Wszelaki explained that many BDMs
that were commercially marketed as “biodegradable” have not performed up to expectations. “Biodegradable mulches are supposed to provide the same benefits as conventional plastic mulches as well as the added benefit of being 100 percent biodegradable, either in the field or soil or in composting without formulating toxic residues,” she said. “Many have not been breaking down completely in the field, even over two years,” she said. “Examining the breakdown products of the BDMs and their fate in the soil over a five-year period is extremely important for organic and conventional production alike, as the standard practice of using plastic mulch for the production of many commercial vegetable crops poses a costly disposal issue.”

This project will examine the use and breakdown of five BDMs, and their effects on the soil ecology and crop production, as well as barriers to adoption of this technology and an assessment of the impact of these mulches on the environment throughout their life cycle.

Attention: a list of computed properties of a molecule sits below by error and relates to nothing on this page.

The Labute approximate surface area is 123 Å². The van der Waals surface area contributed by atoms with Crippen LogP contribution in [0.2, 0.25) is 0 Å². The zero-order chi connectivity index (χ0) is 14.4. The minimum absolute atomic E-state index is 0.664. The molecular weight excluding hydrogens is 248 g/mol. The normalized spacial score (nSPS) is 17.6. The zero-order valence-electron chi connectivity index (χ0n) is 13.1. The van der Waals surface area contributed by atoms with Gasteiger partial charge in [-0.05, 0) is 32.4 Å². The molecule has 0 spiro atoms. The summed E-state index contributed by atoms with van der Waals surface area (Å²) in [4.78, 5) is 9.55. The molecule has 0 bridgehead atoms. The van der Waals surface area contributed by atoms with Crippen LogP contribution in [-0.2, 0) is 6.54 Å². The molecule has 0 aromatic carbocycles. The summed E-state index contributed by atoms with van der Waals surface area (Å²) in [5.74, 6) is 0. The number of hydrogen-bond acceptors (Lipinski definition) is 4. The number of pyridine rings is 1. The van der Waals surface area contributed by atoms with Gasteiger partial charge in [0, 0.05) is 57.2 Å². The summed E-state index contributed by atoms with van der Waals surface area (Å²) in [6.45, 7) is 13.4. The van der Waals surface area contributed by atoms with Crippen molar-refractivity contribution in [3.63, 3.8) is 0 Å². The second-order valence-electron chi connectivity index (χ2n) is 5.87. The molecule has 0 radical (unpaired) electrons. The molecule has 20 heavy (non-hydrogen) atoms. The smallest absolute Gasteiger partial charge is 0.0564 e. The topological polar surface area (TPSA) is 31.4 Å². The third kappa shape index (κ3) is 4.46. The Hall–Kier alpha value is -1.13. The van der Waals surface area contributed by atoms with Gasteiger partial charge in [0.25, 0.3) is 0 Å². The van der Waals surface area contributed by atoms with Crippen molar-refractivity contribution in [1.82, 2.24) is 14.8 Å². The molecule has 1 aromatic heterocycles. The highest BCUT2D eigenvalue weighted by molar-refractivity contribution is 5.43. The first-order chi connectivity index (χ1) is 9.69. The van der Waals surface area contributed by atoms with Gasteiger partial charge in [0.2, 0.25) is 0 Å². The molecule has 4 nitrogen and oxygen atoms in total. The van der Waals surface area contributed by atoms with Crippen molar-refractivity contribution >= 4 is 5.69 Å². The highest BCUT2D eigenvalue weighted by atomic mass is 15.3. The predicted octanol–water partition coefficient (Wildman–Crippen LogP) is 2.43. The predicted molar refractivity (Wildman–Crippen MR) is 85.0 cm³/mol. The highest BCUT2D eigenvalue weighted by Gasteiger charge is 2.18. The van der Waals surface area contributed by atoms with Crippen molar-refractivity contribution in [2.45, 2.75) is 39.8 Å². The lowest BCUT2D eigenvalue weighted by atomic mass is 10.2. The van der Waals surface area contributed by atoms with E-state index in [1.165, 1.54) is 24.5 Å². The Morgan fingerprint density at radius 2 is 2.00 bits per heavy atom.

Hayes says the long-term effort should identify the bridges and barriers to crop producers’ adoption of BDMs. It’s a stair-step effect, he said. “Understanding the barriers to adoption should help lead us to the development of best practices for BDM deployment and disposal. This, in turn, should lead to increased use of BDMs by stakeholders, which will then be followed by economic and environmental benefits for growers and consumers,” Hayes said.

Among the consumer benefits are a plentiful supply of healthy fruits and vegetables and rural landscapes devoid of degrading mounds of discarded plastic mulch.


The UT Institute of Agriculture provides instruction, research and outreach through the UT College of Agricultural Sciences and Natural Resources, the UT College of Veterinary Medicine, UT AgResearch, including its system of 10 research and education centers, and UT Extension offices in every county in the state.

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Contact:

Patricia McDaniels, UTIA Marketing and Communications, 615-835-4570, pmcdaniels@tennessee.edu

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USDA List of Funded Projects:

Performance and Adoptability of Biodegradable Plastic Mulch for Sustainable Specialty Crop Production